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We’re highlighting some of your thoughts on homelessness, a project in Carmel Valley, health care woes for families that include U.S. citizens and undocumented immigrants, and more.

Check out these five comments from the week and join us in discussion if you haven’t already:

Michael McConnell on “Counting Down to the Downtown Homeless Shelter’s Big Reveal“:

It is not thorny math, we are just comparing the wrong things. It is not about how many beds but rather how many successful outcomes. How many people will leave the winter tent into permanent housing vs those that leave Connections’ interim beds into permanent housing? Until more people solve their homelessness every year vs those that enter it, the homeless numbers will do nothing but increase. Investing in the programs with the best outcomes is the only way to solve homelessness.

Jose Martinez on “Beyond the Border Backlog: How Tijuana and SD Can Strengthen Ties“:

I was born in Tijuana, raised and educated in San Diego and Oceanside schools. Tijuana used to be known as “The Most Visited City in the World.” But now, waiting two, three, four hours to return to the U.S. makes visiting Tijuana a real chore. However, I have family in Tiuana and in San Diego and I don’t have a choice. We live in one of the ”world’s largest metropolitan binational regions” and better reciprocation will be beneficial to all.

Sometimes outsiders aren’t aware of the real economic impact each city has on each other or how cultures intertwine and influence each other to become something new. I have always felt special having been born in Tijuana, and moreover consider myself a native Sandieguino.

I know I speak for the more than ”30 million pedestrians and passengers” that cross the border yearly: PLEASE CUT DOWN ON THE BORDER WAIT!

Jason Lindquist on “One Paseo’s Fate Looms in 2013“:

1) Why does Carmel Valley need another 200,000 feet of retail space? Right across the street is the Del Mar Highlands Town Center. The Piazza Carmel center sits at 56 and Carmel Creek. Are there really needs left unfulfilled in these locations? Has demand finally filled all the vacancies they’ve had?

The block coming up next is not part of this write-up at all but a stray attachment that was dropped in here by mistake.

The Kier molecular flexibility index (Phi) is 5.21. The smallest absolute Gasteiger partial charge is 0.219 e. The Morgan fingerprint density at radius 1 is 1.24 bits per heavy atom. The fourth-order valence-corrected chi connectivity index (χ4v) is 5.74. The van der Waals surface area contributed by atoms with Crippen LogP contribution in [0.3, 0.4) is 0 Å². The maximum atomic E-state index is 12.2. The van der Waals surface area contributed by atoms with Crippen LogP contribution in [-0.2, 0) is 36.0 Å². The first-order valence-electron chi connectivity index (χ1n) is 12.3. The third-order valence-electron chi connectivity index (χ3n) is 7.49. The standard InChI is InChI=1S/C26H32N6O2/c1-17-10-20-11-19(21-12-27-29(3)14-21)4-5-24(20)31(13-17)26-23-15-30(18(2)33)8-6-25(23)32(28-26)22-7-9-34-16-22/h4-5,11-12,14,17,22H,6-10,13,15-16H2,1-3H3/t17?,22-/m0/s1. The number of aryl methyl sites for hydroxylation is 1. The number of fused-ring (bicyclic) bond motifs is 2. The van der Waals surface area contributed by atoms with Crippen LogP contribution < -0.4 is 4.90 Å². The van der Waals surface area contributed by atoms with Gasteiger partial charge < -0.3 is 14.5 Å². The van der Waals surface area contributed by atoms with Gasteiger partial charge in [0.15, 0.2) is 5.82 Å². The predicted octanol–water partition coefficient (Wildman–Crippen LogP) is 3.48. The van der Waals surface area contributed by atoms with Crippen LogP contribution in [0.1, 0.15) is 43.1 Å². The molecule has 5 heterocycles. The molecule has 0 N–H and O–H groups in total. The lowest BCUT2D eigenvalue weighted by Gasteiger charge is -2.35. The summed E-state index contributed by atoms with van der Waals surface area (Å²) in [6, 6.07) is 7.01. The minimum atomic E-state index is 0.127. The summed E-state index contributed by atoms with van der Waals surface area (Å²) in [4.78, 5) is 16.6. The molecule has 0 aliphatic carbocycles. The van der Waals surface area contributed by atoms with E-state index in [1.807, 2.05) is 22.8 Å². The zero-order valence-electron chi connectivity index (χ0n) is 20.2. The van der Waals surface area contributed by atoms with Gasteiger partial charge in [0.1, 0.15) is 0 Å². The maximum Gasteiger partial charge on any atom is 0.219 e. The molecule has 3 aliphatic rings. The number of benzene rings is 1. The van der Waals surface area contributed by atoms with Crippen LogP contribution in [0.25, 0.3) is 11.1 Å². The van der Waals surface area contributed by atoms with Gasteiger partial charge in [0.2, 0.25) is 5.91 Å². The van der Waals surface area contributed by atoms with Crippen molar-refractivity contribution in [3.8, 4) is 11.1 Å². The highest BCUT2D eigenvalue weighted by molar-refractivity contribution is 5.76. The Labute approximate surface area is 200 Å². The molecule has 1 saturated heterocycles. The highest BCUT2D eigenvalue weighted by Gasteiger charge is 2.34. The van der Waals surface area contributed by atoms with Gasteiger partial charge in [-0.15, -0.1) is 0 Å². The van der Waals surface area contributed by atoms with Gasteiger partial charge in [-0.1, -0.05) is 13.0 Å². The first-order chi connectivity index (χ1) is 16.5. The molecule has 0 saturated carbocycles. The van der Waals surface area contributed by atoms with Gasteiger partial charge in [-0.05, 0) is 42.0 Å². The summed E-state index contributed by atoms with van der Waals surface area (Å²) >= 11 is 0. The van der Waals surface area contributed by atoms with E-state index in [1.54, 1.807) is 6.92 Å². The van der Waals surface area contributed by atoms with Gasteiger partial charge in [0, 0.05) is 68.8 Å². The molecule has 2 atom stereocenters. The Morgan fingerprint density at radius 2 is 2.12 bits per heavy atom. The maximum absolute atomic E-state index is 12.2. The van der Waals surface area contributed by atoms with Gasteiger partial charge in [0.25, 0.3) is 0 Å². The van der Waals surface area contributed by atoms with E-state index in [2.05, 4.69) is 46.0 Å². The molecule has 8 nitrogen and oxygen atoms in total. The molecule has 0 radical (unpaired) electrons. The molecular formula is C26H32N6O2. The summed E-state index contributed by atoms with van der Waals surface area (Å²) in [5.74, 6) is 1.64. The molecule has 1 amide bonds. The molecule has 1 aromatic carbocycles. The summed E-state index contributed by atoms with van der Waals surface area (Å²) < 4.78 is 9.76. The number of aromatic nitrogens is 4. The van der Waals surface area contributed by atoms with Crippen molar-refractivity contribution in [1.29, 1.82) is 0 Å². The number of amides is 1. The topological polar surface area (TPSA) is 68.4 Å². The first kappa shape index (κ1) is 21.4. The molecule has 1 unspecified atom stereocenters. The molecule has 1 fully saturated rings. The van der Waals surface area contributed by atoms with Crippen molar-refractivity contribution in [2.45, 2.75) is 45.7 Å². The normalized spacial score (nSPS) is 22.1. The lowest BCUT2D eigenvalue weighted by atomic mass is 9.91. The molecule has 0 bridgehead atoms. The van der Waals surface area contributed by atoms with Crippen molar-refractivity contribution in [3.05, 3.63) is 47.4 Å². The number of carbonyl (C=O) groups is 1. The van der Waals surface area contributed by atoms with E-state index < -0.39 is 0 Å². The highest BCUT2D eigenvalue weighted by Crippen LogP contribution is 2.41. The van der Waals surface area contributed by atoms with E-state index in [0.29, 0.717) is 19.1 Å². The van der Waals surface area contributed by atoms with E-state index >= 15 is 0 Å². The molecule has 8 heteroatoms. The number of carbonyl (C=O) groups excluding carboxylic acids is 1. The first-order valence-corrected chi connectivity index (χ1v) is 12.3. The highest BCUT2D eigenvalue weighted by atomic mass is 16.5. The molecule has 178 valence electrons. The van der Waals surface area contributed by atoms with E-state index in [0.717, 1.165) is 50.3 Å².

Does Kilroy expect to lure retailers away from, or to profitably compete with (vacancy-plagued) University Town Center, just a couple exits down I-5? If not, why is a rapid transit bus connection relevant?

2) Is there such a housing shortage in Carmel Valley that just 608 units would ameliorate? This sounds almost like an afterthought.

3) Where does this fit with the retail planned for the east end of Del Mar Heights Road?

The drawings look pretty, but this doesn’t sound like a project for Carmel Valley. Maybe 10 or 15 years ago, but not now.

Frances O’Neill Zimmerman on “3 Takeaways from the Explosive City Council Meeting“:

For a change we the people can see what’s happening at City Hall. Conflict. Debate. Contention. The opposite of false civility masking backroom deals.

No way should strong Mayor Bob Filner allow someone else to make the SANDAG appointments. As La Playa Heritage points out, chapter and verse, the City Charter says it’s the mayor’s job.

Oscar Ramos on “Multi-Status Families Brace for Health Care Reform“:

If we just focus on the U.S. citizen children in this story, I think we have to consider what good it does to allow them to be raised by parents who can’t access resources to stay healthy and who could be deported. These kids are far more likely to grow up in poverty because of the barriers their parents face, and this will surely affect their educational attainment. Considering that the birthrate in this country is dropping and there will be fewer young people working to support our elderly, we should be investing in these children, if only for the sake of ensuring that they grow up to be contributing members of society instead of being a drain.

What are the alternatives? We deport the undocumented immigrants, including the parents of U.S. citizen children. Then what? Do we deport the children along with the parents? Those children, being citizens, will have every right to return to the U.S. as adults and they will have completely missed out on the educational opportunities and acculturation process necessary to assimilate and be productive members of our society. Do we put them into foster care instead? Or do we give the parents some kind of pathway to legal residency so they can work, get health care, and raise their children?

Both my parents were illegal immigrants, and my brothers and I were born in the U.S. At one point, my parents were ordered to self-deport, but they received amnesty in 1986. This allowed my dad to keep his job, which gave our family health care coverage. My brothers and I weren’t uprooted, and we became the first generation in our family to graduate from college. One of my brothers is a doctor and I’m a teacher. Again, if we only focus on costs, the state is surely getting more from us in tax revenue than if we had been raised as U.S. citizens in Mexico, only to return to the U.S. as adults, unable to speak English.

My taxes just went up as well. If my money is being used to give people access to health care and education so that they can achieve their potential, then I’m all for it.

Comments have been slightly edited for typos and spelling.


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Dagny Salas is the web editor at Voice of San Diego. You can contact her directly at dagny.salas@voiceofsandiego.org or 619.550.5669.

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Disclosure: Voice of San Diego members and supporters may be mentioned or have a stake in the stories we cover. For a complete list of our contributors, click here.

Dagny Salas

Dagny Salas was web editor at Voice of San Diego from 2010 to 2013. She was an investigative fellow at VOSD from 2009 to 2010.

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